R60:  Have you always been here at the Fire Department?

Mike:  We need to move real bad.  I’ve got stuff I’m having to keep at home because I don’t have a place for it.  Indoors, I really need an area twice the size I have and I need some outdoor space to stage stuff.  We need to be a regional resource center.  Right now, Guymon, Clinton, and Woodward are already pre-setup with assets from the state.  We have no assets from the state because I literally have no place to put them.

R60:  Assets?

Mike:  Generators, lights, MRE’s, water, I have no where to put this stuff…

R60:  So, you’re telling me that if we had a major natural disaster and….(cuts off)

Mike:  We ARE in trouble.  Period.  We are going to have to wait on stuff to get here.  Why?  Because that’s just the way it is unfortunately.  Now, I’m tossing around an idea of maybe staging stuff around at the rural fire departments and then maybe try to find someplace locally that I can stage some stuff too.

R60:  This is mind-blowing.

Mike:  I don’t even have an actual EOC.  Emergency Operations Center.  This (is current spot) can’t be everything all at the same time.  I’m not looking for extravagance, I’m looking for space.  I have a problem where this is located.  Heck, I have a problem with the location of 911.  What happens if a fuel tanker has an accident out front?  That’s gone AND this is gone….then we are completely screwed.  Now, I do have some assets in other locations that I will not mention that would allow us to operate….but we would not be as efficient.  I would prefer to have a hardened facility off the beaten path.  It would also be nice to have this be a regional hub.  If other jurisdictions needed to, they could come HERE and run operations.  And we could assist them.

R60:  Is this a department in and of itself?

Mike:  I’ve been a volunteer for the county for 17 years.  With the City of Enid, it’s a paid position and has been for going on 7 years. We as a county are behind the times and we need to change this asap. Now, Mr. Benson understands.  This position was part-time when he came aboard.  He made it full-time.  The County Commissioners are now starting to understand how much is done for the county.  But I have NO help.  I’m responsible for the County Emergency Operation Plan.  I’m responsible for the County Emergency Operation Plan.  I’m responsible for…..

R60:  Could you use the help?

Mike:  I could always use the help.  But right now, it’s volunteer help.  I have a Deputy Director on the Enid side.  They pay an Enid Police Captain to be my help.  But he has no training and I won’t generally see him until we activate.  I have a county deputy who is a volunteer.  He’ll do the training and he’ll make the time when I make him aware of it.  He’s retired.  He can do that.  But I don’t see these people very often.  Not until we activate.  It’s extremely hard to set up a volunteer program when I have no help coordinating it.  I can’t go on vacation because I can’t depend on anyone to step in….I’ve created a monster.  And I did it myself.  Facebook, Nixle, the radio, with email updates….people are now used to getting this stuff.  What if I was on vacation and we get nailed by a tornado and nobody was here to put out a warning?  I’m a what if type person.  You have to think of this stuff.  I need to find the perfect young person who wants to learn all this stuff the way it’s done.  I need them to want to make it grow and come up with new ideas.  What if I died tomorrow?  All this would go away!  That’s bad.  I’ve worked 17 years to build it up with our group of volunteers.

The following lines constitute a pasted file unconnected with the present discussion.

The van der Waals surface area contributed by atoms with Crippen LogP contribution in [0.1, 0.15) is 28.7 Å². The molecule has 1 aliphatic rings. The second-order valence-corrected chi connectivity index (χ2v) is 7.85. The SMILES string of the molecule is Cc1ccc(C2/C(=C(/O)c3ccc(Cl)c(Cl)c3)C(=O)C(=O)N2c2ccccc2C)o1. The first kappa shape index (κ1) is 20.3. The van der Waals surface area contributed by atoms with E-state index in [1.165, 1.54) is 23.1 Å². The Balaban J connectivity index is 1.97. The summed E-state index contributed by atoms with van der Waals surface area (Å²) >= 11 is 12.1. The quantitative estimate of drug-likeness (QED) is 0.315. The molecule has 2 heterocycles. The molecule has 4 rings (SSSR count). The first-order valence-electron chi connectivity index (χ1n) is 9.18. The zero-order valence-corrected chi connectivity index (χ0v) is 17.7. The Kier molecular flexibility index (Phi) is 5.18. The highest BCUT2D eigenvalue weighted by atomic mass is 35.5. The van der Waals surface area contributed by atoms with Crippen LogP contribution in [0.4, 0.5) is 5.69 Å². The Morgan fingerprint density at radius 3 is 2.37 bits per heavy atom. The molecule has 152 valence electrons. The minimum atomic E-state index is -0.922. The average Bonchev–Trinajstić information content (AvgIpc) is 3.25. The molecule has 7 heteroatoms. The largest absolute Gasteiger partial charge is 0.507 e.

R60:  Wow.  I mean, just wow.

Mike:  A paid assistant would be great.

R60:  I can imagine.  I’m shocked you don’t have one.


Editorial:  That last part of the interview was a real eye-opener.  And folks, while I could tell that Mike was appreciative that he at least had the space that he had (thanks to the Enid Fire Department!), I can not understate how small his center was.  There has got to be some open space somewhere that we could get him located that he has enough room for his EOC and to store at least some of the assets he needs.  I like his idea of spreading things around the county to help response times.

After visiting with Mike a few times, I can honestly tell you this is one guy who earns his pay.  I had no idea really the scope of his job, but he is probably one of the most unappreciated public servants we have.  I’ll admit in the past, I’ve played Monday morning QB with some of his decisions.  However, now that I see his perspective, I can honestly say I’d just about trust anything he says.  Because if he says it, it’s been verified.

As a result of this interview, Mike and Route 60 have worked together to create a page on our site about “Emergency  Preparedness.”  You can that page here:  Emergency Preparedness

Also, I’d like to remind people of our article that guest writer Kayte Anton wrote about being prepared for an emergency.  It was a good article.  Thanks again Kayte!  A Culture of Preparedness


Photo Gallery of the Office of Emergency Management: